Miguel Sano looks like the third candidate in a two-man race tonight.

    Baseball’s awards season starts today, with the AL and NL rookies of the year announced on the MLB Network shortly after 5 p.m., and Sano will be prominently featured. He was revealed as one of the “finalists” for the award — a recent designation in order to give analysts on the awards show something to talk about, but which means he has finished in the top three of leaguewide voting by members of the Baseball Writers Association of America.

    It’s a nice honor for Sano, who was also voted the Twins MVP by members of the Twin Cities chapter of the BBWAA, but it likely won’t come with the big trophy, which hasn’t been won by a Twin since Marty Cordova, 20 years ago this month. As good as Sano’s half-season was — despite making his debut on July 2 and playing just 80 games, he clubbed 18 home runs and drove home 52 runs — this race has long been regarded as a showdown between two future superstar shortstops.

    Houston’s Carlos Correa has been the favorite for the award for much of the season, and his 22 homers, .279 average and solid play at short make him a good choice. But Francisco Lindor of the Indians may have overtaken Correa over the second half of the season, in part because of his .313 average and 12 home runs, but also because of his superior defense.

    While Correa is considered a good fielder, Lindor likes like a great one, and it’s reflected in their overall Wins Above Replacement numbers: According to Baseball-reference.com, Lindor piled up a 4.6 WAR despite debuting in mid-June, while Correa rated a 4.1, with defense being the biggest factor. (Sano, hurt by contributing only as a designated hitter, had a 2.1 WAR.)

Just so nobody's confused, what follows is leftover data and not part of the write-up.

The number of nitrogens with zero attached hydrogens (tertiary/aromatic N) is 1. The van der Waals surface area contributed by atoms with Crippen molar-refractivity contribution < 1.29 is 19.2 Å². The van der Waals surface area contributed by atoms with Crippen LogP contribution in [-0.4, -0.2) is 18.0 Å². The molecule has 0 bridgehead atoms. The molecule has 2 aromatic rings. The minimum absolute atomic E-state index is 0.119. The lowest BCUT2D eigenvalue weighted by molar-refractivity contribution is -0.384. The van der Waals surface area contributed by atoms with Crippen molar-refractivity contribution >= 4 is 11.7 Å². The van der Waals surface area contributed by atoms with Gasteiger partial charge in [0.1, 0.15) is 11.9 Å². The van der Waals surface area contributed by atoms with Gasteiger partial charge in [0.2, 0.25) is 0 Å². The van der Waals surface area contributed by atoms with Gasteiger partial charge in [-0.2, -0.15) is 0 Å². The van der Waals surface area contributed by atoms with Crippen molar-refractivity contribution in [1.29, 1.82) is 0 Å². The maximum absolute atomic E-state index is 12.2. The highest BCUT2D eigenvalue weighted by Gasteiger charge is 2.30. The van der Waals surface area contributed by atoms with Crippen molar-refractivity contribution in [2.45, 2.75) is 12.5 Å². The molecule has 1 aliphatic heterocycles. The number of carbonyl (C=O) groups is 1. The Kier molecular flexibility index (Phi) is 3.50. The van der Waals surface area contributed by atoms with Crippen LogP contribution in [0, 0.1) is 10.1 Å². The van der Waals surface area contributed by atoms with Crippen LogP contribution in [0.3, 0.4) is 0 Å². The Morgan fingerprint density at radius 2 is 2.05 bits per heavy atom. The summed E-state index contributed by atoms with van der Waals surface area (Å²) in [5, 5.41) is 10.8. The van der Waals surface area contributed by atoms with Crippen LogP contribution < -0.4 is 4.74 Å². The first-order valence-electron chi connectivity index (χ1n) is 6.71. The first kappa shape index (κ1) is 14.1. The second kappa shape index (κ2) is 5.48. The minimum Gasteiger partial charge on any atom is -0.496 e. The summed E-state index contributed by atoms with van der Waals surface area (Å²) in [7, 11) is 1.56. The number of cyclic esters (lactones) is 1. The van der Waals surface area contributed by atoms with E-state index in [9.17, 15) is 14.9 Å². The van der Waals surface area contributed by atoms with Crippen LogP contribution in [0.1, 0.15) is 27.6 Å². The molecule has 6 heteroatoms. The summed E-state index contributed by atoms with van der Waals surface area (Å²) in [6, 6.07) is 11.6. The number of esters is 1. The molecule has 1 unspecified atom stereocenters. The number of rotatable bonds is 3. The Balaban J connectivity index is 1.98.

Still, Sano is certain to become the first Twin to finish in the top three of the award balloting since Danny Valencia finished third (behind Neftali Felix and Austin Jackson) in 2010. Only Danny Santana, seventh last season, has even appeared on a ballot since that season.

    Since voters are given only three spots on the ballot, it’s possible that Eddie Rosario won’t receive a vote, despite a notable rookie season of his own. Rosario, who debuted May 6, led all major-leaguers in triples with 15, and threw out 16 runners on the bases, second in the majors behind White Sox right fielder Avisail Garcia’s 17.

     If Rosario were to appear on a ballot, he would become the 12th Twin to get a vote since Cordova’s honor in 1995, joining Sano, Valencia, Denard Span (tied for sixth in 2008), Nick Blackburn (tied for eighth in 2008), Francisco Liriano (third in 2006), Jesse Crain (eighth in 2005), Bobby Kielty (tied for fourth in 2002), Tony Fiore (tied for eighth in 2002), Dustin Mohr (tied for eighth in 2002), and Mark Redman (tied for sixth in 2000).

    On Tuesday, the BBWAA will announce this year’s managers of the year — Paul Molitor is one of three AL finalists — followed by the Cy Young awards on Wednesday and the MVP awards on Thursday.

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Houston's Correa is AL's top rookie; Twins' Sano finishes third